STEM research: literature on blended learning in STEM

I completed a systematic examination of the literature by reviewing 120 peer-reviewed journal articles that focused on Australian blended learning for STEM. The systematic quantitative review was based on Pickering & Byrne's (2014, p. 535) method of surveying the literature to quantify where there is research and where there were gaps. This method has gained recognition in the field of environmental sciences and geography (Guitart, Pickering & Byrne, 2012; Roy, Pickering & Byrne, 2012; Steven, Pickering & Castley, 2011). I located each journal article via the online resources: Education Resources Information Centre (ERIC), Google Scholar and the Excellence in Research for Australia (ERA) listing. I then reviewed and collected data pertaining to each journal such as abstracts, methods and empirical findings that centred on blended learning frameworks and models at Australian universities. I then undertook a reflective analysis of the empirical findings, offering a critical edge to the design experiment.

A community of inquiry (or a community of practice)

I tapped into a community of inquiry that operated in the faculty where each member functioned within a similar framework to mine, and/or was interested in blended learning as an active educator in STEM. Even though I termed the group a 'community of inquiry' they did not necessarily view themselves in this way. Each member's common 'work' motivation (Zellermayer & Tabak, 2006) was centred on the best way to support teaching staff and/or their peers for the improved teaching of STEM subjects. A total of six members joined the community of inquiry for this project. The community of inquiry met fortnightly or feedback sessions were completed one-on-one via specific appointments made by myself. I was the main person to facilitate meetings, discussions and transcribe the feedback sessions.

Data analysis

Data was collected and stored in files of personal reflections, notes from critical friend meetings and discussion, and an annotated bibliography of the relevant literature. A two phase pattern of data analysis was completed. This was conducted upon all data collected to minimise personal and/or intuitive viewpoints that could influence the development and/or modification of the model. The first phase focused on analysis of 'in the moment' data that was used for continuous improvement within the design experiment. Data was only viewed as beneficial when a particular piece of information aligned with data from at least two other method generation processes such as reflections and the literature. The data generation and continual critical analysis aided in responding to 'problems of practice' (Fletcher & Bullock, 2015) and pinpointing specific types of themes, which led to the discovery of 'turning points' (Fletcher & Bullock, 2015). Turning points focused on my understanding of the challenges faced by educators, and how best to support them. Turning points, as suggested by Bullock and Ritter (2011), are a common discovery within self-report studies. Simply put, 'turning points' are tensions/moments of understanding that challenge our prior assumptions (Fletcher & Bullock, 2015) and lead to new levels of insight. The second phase involved an additional review of the data as a collective whole in terms of reflections, feedback, and notes from the community of enquiry as well as from pertinent literature findings. This was achieved via a thematic analysis of the content that was objective and retrospective. Thematic analysis is a form of a pattern recognition technique, involving searching through the data for emerging themes. The data was reviewed line-by-line to identify recurring patterns, which from my perspective, led to the re-establishment of the particular 'turning points' that I discovered in the first phase of the analysis. The combining of the two phase process allowed for a scientific and systematic strategy that could be repeated. As a result, this type of analysis was fed back into the design experiment for improvement (see https://youtu.be/2YGkfBSfO58 for the blended learning artefact).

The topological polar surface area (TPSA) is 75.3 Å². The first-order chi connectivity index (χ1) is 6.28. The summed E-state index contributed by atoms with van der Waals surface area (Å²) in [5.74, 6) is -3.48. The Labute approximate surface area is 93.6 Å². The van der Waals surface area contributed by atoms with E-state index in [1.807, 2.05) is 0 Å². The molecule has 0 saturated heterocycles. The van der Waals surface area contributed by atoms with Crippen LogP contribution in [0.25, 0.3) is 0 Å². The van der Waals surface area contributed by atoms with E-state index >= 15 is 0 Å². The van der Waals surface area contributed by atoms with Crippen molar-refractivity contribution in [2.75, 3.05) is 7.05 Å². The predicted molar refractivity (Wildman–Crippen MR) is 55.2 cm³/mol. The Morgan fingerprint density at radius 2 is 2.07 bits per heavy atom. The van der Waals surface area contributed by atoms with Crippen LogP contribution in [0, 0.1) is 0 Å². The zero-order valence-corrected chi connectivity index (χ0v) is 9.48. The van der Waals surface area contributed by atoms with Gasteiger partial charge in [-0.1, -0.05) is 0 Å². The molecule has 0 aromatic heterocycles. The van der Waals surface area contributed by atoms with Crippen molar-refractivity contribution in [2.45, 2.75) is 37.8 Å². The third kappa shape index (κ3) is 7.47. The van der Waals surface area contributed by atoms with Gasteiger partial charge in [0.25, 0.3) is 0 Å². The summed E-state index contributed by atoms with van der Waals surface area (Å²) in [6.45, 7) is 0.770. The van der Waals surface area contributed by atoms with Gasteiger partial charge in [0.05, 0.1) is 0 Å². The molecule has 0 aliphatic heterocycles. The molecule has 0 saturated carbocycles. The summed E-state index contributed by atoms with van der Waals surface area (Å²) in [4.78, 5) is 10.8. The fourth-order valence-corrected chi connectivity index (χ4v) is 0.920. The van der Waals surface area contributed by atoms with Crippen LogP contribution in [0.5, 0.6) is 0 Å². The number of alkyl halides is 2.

Throughout the study, I often found myself completing an 'in the moment' type of analysis, which often occurred continuously as the model was being designed and modified. I also discovered that I was changing as a practitioner, influenced by the literature findings, the feedback, and discussions from the community of inquiry. In addition, the discovery of themes that led to the specific 'turning points' revealed to me that I was gaining critical understandings on both a continual and retrospective level. The turning points were mostly concerned with: